Example of text from Cat Simulator 3000. 'You dream of mice. You dream of trout. You dream of balls of yarn. You dream of world domination. You dream of opening your own bank account. You dream of the nature of sentience.' Followed by the prompt 'Wake up'.
Some quality cat dreams.
(from Emma Winston’s Cat Simulator 3000)

 

As the most used tool in the UKWA collection, there are many examples of IF written in Twine, from cat and teatime simulators (Emma Winston’s Cat Simulator 3000 and Damon L. Wakes’ Lovely Pleasant Teatime Simulator), to stories that include a mix of video, images and audio (Chris Godber’s Glitch), and horror games made for Gothic Novel Jam using the British Library’s Flickr collection of images (Freya Campbell’s The Tower – NB some content warnings apply). Lynda Clark also authored an original story as a conclusion to her placement: The Memory Archivist incorporates many of the themes emerged during her research and won The BL Labs Artistic Award 2019.

 

ink/inky & inklewriter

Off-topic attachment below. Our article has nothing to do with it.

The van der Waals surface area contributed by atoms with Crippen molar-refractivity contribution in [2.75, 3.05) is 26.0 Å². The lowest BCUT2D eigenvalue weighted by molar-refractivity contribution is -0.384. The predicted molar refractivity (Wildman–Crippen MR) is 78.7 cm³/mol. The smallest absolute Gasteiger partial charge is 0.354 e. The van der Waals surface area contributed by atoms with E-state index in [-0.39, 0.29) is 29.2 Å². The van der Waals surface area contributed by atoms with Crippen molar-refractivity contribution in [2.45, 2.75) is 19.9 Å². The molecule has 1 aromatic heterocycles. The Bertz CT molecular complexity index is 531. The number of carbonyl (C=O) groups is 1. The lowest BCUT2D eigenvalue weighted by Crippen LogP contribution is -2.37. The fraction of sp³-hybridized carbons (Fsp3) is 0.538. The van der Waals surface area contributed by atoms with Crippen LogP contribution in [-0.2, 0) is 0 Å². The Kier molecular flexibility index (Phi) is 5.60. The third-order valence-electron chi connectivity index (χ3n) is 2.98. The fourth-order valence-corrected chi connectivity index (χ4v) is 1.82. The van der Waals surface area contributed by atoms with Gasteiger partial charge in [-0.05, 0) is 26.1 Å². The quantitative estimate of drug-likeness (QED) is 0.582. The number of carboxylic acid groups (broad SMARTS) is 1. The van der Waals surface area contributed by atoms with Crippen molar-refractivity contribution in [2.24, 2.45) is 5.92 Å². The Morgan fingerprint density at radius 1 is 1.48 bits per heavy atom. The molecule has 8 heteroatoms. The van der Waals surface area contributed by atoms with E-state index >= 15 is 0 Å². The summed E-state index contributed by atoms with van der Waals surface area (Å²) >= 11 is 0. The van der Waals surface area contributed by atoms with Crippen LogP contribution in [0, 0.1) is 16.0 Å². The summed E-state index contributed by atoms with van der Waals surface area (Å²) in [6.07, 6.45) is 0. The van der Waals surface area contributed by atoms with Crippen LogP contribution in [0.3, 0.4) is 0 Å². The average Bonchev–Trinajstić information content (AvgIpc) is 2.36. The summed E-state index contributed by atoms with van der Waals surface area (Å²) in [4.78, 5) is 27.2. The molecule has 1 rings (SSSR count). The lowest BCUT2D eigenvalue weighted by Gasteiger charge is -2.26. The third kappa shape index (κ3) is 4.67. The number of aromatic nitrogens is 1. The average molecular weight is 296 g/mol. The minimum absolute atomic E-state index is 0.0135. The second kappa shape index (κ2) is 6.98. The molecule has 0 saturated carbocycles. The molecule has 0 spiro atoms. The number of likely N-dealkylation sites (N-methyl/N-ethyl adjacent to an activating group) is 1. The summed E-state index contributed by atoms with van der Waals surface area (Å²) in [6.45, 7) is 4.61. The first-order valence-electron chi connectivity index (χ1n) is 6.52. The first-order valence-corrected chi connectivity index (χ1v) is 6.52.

Cambridge-based video game studio inkle is behind another IF tool – or two. Ink is the scripting language used to author many of inkle’s videogames – the idea behind it is to mark up “pure-text with flow in order to produce interactive scripts”. It doesn’t require any programming knowledge and the resulting scripts are relatively easy to read. Inky is the editor to write ink scripts in – it’s free to download and lets you test your narrative as you write it. Once you’re happy with your story, you can export it for the web, as well as a JSON file. There’s a quick tutorial to walk you through the basics, as well as a full manual on how to write in ink. ink was also used to write 80 Days, another work collected by the British Library as part of the emerging formats project and currently exhibited as part of the Digital Storytelling exhibition.